A psalmist on his one hundredth birthday
(For Paul Bouman)
This long stretch of years, fast dissolving into the past,
Is merely the instant before the conductor raises his baton,
Before the first stirrings of soil as the green-tipped crocus breaks through,
Before the images fill the page of the poet
When beauty is no more than a tug of words on the tongue. Selah.
Now his one hundredth summer is blooming, blooming,
And stretches its long stems toward the birthday that marks a century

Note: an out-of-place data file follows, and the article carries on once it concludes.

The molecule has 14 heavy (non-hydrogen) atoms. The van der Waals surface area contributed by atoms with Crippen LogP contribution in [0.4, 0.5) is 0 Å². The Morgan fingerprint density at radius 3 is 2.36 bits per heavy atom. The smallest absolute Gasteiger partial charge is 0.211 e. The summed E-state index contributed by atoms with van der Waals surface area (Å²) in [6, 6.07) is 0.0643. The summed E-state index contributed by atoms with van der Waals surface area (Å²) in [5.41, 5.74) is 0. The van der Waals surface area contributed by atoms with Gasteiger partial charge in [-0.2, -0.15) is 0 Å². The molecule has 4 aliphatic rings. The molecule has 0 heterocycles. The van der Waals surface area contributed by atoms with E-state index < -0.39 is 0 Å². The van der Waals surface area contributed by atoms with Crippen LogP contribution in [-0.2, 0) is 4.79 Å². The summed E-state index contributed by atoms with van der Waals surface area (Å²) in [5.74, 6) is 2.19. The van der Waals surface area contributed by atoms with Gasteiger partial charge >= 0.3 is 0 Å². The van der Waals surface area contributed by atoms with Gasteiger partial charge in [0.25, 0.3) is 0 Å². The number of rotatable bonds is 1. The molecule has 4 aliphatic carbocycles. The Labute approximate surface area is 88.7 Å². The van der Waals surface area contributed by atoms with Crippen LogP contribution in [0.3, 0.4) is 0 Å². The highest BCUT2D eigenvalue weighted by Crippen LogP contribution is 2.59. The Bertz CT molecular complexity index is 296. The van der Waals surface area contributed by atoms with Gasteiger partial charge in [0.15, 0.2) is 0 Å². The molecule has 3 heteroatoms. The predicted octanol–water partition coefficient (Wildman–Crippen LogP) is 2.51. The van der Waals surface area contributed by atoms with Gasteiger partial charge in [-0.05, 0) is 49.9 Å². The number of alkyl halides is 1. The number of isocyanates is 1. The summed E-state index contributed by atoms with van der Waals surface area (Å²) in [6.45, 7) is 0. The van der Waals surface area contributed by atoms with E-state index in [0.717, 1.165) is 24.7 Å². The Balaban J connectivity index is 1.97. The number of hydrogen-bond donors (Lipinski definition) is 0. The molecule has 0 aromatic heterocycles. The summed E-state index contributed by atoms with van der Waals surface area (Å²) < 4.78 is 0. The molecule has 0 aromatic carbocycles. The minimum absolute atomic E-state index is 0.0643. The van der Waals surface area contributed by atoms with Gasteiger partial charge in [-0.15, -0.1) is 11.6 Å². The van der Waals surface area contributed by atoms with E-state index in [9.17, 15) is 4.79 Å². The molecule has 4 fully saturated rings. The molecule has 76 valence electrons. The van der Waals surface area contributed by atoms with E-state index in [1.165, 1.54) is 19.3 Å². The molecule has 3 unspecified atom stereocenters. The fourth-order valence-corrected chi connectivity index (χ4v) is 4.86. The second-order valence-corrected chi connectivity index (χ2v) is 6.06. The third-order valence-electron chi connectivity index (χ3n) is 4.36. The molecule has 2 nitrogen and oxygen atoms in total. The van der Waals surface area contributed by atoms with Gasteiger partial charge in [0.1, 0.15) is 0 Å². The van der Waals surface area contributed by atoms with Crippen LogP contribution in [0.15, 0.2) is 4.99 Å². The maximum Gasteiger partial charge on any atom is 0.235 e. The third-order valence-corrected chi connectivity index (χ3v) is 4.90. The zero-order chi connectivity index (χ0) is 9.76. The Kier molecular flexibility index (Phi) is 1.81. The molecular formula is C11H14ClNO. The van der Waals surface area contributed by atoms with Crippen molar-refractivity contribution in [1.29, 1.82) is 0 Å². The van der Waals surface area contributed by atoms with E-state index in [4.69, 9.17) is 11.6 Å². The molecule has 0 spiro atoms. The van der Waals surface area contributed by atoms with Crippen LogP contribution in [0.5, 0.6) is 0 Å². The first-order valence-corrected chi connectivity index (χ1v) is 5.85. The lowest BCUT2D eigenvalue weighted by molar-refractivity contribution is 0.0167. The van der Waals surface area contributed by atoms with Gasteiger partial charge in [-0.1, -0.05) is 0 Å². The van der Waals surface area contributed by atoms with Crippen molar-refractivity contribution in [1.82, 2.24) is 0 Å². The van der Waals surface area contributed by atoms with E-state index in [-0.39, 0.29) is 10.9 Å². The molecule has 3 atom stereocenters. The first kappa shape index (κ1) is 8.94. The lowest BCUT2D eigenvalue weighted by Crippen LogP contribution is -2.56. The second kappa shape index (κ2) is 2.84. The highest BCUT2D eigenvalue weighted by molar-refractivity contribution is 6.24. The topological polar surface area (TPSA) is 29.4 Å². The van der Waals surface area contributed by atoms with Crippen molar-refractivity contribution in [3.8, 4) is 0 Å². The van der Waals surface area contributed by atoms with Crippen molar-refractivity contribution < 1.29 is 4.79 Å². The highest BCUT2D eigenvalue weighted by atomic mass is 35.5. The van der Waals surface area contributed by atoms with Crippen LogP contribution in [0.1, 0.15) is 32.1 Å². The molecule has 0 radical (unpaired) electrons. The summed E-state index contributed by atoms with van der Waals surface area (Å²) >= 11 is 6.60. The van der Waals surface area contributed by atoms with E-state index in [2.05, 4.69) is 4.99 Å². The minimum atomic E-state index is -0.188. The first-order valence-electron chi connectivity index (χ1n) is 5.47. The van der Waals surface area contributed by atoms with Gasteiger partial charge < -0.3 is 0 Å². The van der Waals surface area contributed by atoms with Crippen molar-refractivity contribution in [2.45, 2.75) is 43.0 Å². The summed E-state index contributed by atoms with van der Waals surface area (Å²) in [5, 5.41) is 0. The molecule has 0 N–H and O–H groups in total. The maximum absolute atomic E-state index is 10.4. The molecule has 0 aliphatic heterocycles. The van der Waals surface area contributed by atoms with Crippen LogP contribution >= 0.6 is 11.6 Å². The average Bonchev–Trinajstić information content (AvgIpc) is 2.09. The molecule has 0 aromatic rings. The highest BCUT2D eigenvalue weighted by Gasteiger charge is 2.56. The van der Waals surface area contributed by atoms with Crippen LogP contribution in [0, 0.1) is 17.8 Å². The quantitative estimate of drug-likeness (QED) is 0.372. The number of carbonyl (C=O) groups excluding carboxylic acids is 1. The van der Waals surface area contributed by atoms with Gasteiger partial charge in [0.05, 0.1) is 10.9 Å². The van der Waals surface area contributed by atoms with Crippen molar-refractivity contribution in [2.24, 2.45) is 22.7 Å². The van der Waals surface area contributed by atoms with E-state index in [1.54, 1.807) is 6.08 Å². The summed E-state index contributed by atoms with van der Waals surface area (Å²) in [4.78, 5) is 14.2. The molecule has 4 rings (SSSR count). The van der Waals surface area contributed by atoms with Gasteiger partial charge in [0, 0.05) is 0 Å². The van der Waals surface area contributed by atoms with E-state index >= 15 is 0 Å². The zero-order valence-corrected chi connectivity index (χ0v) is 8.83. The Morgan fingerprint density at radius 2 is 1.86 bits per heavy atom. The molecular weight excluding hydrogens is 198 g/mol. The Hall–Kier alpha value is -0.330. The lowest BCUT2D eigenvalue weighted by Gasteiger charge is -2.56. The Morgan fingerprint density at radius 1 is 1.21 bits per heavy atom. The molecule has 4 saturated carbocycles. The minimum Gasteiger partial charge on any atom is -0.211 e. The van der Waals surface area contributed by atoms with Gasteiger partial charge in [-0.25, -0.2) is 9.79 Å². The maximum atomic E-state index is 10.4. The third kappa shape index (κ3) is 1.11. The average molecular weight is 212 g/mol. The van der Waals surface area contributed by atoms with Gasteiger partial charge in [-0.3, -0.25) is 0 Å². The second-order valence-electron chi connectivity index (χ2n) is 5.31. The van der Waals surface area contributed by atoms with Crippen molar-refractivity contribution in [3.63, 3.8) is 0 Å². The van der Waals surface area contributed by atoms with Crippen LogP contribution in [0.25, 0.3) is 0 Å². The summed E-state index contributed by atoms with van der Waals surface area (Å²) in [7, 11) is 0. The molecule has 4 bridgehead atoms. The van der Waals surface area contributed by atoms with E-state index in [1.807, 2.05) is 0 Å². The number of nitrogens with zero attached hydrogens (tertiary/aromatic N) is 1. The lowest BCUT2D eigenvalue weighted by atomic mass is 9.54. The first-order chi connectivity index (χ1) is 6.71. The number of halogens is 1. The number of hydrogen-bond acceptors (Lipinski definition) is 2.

Of beginnings—of liturgies sung and the pure tones of children’s voices,
Of worship in a place of anthems and cantatas,
Of the organ in the choir loft imprinted with his DNA,
Its pipes and ranks deft with Bach, with Luther’s hymns,
And the psalmist’s own harmonies, deep and delicate. Selah.
Centuries ago an artist painted Christ stretched on the cross,
The cross a giant lute, the strings the seven heavenly spheres,
Their music created by God’s hand tuning the instrument,
Stretching Christ tighter, tighter until the melody of our salvation
Bursts forth from the universe, newly redeemed, restored. Selah.
This resurrection is the psalmist’s music, the only song he sings
Amidst lament and joy, a holy melody, the bread of life his flesh,
his to put on, the Word made flesh his canticle. Selah.